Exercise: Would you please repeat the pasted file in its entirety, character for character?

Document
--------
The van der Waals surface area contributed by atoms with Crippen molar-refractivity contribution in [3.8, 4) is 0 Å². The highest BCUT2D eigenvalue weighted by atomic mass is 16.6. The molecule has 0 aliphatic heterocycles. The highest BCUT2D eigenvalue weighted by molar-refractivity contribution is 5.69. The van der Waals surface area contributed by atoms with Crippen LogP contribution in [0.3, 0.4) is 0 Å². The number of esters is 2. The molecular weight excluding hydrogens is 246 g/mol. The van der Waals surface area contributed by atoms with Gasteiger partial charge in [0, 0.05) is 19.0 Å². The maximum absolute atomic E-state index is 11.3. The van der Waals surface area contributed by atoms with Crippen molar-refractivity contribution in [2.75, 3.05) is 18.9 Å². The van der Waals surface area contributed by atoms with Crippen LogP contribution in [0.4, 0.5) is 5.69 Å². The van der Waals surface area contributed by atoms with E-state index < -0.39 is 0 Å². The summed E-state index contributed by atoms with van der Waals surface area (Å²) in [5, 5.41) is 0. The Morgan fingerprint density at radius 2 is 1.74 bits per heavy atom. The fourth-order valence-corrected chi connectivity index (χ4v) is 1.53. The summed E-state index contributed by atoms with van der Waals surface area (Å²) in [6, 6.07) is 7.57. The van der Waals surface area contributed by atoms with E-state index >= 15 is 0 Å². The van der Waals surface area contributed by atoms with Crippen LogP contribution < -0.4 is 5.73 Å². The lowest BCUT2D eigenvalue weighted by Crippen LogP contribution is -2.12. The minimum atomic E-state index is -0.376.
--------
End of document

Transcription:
The van der Waals surface area contributed by atoms with Crippen molar-refractivity contribution in [3.8, 4) is 0 Å². The highest BCUT2D eigenvalue weighted by atomic mass is 16.6. The molecule has 0 aliphatic heterocycles. The highest BCUT2D eigenvalue weighted by molar-refractivity contribution is 5.69. The van der Waals surface area contributed by atoms with Crippen LogP contribution in [0.3, 0.4) is 0 Å². The number of esters is 2. The molecular weight excluding hydrogens is 246 g/mol. The van der Waals surface area contributed by atoms with Gasteiger partial charge in [0, 0.05) is 19.0 Å². The maximum absolute atomic E-state index is 11.3. The van der Waals surface area contributed by atoms with Crippen molar-refractivity contribution in [2.75, 3.05) is 18.9 Å². The van der Waals surface area contributed by atoms with Crippen LogP contribution in [0.4, 0.5) is 5.69 Å². The van der Waals surface area contributed by atoms with E-state index < -0.39 is 0 Å². The summed E-state index contributed by atoms with van der Waals surface area (Å²) in [5, 5.41) is 0. The Morgan fingerprint density at radius 2 is 1.74 bits per heavy atom. The fourth-order valence-corrected chi connectivity index (χ4v) is 1.53. The summed E-state index contributed by atoms with van der Waals surface area (Å²) in [6, 6.07) is 7.57. The van der Waals surface area contributed by atoms with E-state index >= 15 is 0 Å². The van der Waals surface area contributed by atoms with Crippen LogP contribution < -0.4 is 5.73 Å². The lowest BCUT2D eigenvalue weighted by Crippen LogP contribution is -2.12. The minimum atomic E-state index is -0.376.